But that’s a trite example, and we all probably recognize the ridiculousness of getting so worked up over a parking spot. But what about when it comes to political issues that are very important to us? What about when we see police brutality or when we see immigrants mistreated or when we see violent looting overlooked or when we see the abortion rates, or when we see all police officers painted as scum, or when our way of life is threatened? Then we become outraged. “How dare anyone allow this to happen; how dare anyone vote for someone who won’t prioritize this issue or champion that issue.” Politics become personal very quickly. And when someone opposes what we care about, what we deem essential and necessary, then our hurt and anger can grow bitter if unchecked.
It feels good to be outraged. It feels good to be outraged at every little slipup and misstep by “that politician” who perpetuates what I clearly know to be evil and wrong. It feels good to write off anyone who is associated with that political party, because I already know what they’re about and I want nothing to do with them. It’s so nice to have a clear enemy. Life and politics are so much simpler when there’s a clear black and white way to vote, when there’s a clear politician or party that is good, and a clear politician/party that’s bad. So we give in to outrage and we seek it out, because it paints a reality for us that is much easier to manage. And before we know it, we’re no longer content with just disagreeing. What seems to be increasing in our polarized culture is not merely a desire to win an argument or an election, but to shame, crush or destroy the opposition. Outrage only feeds this desire.
Outrage: news sources benefit from it, we feed on it, it gets “likes” on social media and the divide in our nation grows ever wider…Which brings us back to Pontius Pilate.
The nation-state of Israel in the 1st century had every reason to be bitter towards Rome. The Roman Empire was an occupying military force in the area that imposed their own government officials on Israel and extracted steep and unfair taxes. Anti-Roman sentiments were growing and there were a number of extremist groups in Israel that were plotting to cast off the yoke of Roman oppression.
And in the midst of all of this, a Roman government official, Pilate, makes an appearance in the four gospel accounts being circulated. If ever there was a time to paint Rome as the bad guy, if ever there was a time to effectively elicit outrage, this was it. The gospel writers wouldn’t have even needed to embellish or produce half-truths; all they needed to do was portray Pilate as he really was—unfair, bloodthirsty and incompetent.
But these early followers of Jesus refrain. Where one might expect the crucifixion to be entirely pinned on Pilate and on the unjust treatment of Jewish leaders at the hands of Rome, Pilate is instead given a fair and relatively uneventful treatment in the gospels. Rather than creating an even greater political divide between Rome and the Jews by blaming one group or another for Jesus’ death, the gospels lessen that divide by intentionally painting a far more well-rounded picture of not just Pilate, but of human beings across all forms of major difference.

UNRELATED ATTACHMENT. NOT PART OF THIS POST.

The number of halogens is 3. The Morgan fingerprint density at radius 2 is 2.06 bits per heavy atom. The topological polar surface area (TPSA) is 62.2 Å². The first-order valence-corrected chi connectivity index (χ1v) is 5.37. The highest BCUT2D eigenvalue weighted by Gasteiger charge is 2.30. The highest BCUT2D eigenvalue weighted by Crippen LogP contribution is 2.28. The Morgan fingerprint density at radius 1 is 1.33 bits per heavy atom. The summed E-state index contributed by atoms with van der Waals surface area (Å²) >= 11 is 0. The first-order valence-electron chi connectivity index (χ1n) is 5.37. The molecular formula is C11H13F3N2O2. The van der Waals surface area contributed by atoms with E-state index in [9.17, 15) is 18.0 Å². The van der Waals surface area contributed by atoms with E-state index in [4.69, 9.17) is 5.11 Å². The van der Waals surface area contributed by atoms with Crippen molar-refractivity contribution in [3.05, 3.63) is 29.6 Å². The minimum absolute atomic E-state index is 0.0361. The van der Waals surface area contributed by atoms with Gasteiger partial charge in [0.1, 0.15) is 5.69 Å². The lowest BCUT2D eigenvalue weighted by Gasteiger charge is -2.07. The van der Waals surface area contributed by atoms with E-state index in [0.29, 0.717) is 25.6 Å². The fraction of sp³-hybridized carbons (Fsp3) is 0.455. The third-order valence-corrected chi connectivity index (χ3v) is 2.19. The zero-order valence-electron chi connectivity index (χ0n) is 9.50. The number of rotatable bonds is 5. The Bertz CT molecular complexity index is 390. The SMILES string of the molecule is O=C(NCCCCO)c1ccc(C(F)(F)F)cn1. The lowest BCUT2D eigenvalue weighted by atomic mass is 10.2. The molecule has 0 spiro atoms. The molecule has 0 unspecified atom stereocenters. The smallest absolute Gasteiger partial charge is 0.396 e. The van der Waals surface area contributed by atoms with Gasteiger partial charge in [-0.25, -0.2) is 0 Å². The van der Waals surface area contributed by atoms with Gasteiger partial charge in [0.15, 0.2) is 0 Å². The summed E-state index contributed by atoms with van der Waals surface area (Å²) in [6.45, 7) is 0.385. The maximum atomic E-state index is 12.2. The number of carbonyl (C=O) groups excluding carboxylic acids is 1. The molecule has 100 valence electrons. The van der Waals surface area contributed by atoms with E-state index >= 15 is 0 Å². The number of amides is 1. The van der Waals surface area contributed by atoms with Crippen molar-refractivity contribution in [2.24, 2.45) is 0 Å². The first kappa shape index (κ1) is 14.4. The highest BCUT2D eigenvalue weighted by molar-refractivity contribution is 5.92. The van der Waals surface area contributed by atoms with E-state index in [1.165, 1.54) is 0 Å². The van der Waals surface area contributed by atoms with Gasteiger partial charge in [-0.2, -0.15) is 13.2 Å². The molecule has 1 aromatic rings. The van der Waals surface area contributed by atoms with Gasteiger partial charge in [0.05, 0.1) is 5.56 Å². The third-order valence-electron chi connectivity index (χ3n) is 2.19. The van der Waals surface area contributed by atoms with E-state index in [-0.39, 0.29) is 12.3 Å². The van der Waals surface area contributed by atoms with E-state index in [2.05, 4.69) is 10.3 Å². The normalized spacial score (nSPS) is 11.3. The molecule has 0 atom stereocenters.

It’s in the gospels that we get another story not unlike this one that features a man named Zacchaeus. Zacchaeus, as many of you know, works for Rome as a tax-collector, taking money from the Jewish people. As long as he gave Rome its cut, he had significant leeway in how much he extorted from people, able to pocket any extra cash himself. He was a traitor to his people, getting rich off of his arrangement with Rome.
In the gospels, Jesus is most often seen spending time with those who are “the least of these”—those who are differently abled, the women, the children, those who are labeled as sinners, lepers, and social outcasts. However, in Jesus’ encounter with Zacchaeus, we see Jesus crossing a political line rather than a socioeconomic or religious line. Zacchaeus is not poor, he’s not in need of physical healing, he’s not a religious leader, but he would have been on the opposite end of the political spectrum from any self-respecting, justice-seeking Jewish person. Zacchaeus is actively supporting the Roman Empire, to the detriment of his own people. Even more, he’s short—which in the ancient world was thought to mean he was morally lacking in some way—and yet, Jesus treats him with dignity and respect and he even invites himself over to Zacchaeus’ house for a party!
To any self-respecting, justice-seeking Jewish person, this is absurd. But by the end of his encounter, Jesus has not only transformed Zacchaeus, but the whole community. See, if Jesus had played by the community’s rules and ignored Zacchaeus or fed the social outrage towards such a man who would support Rome, then healing would have never taken place. Outrage blinds us and manipulates us. Outrage does not seek healing and restoration, it crushes, it shames, it destroys. Like Jonah, it wants the fall of Nineveh.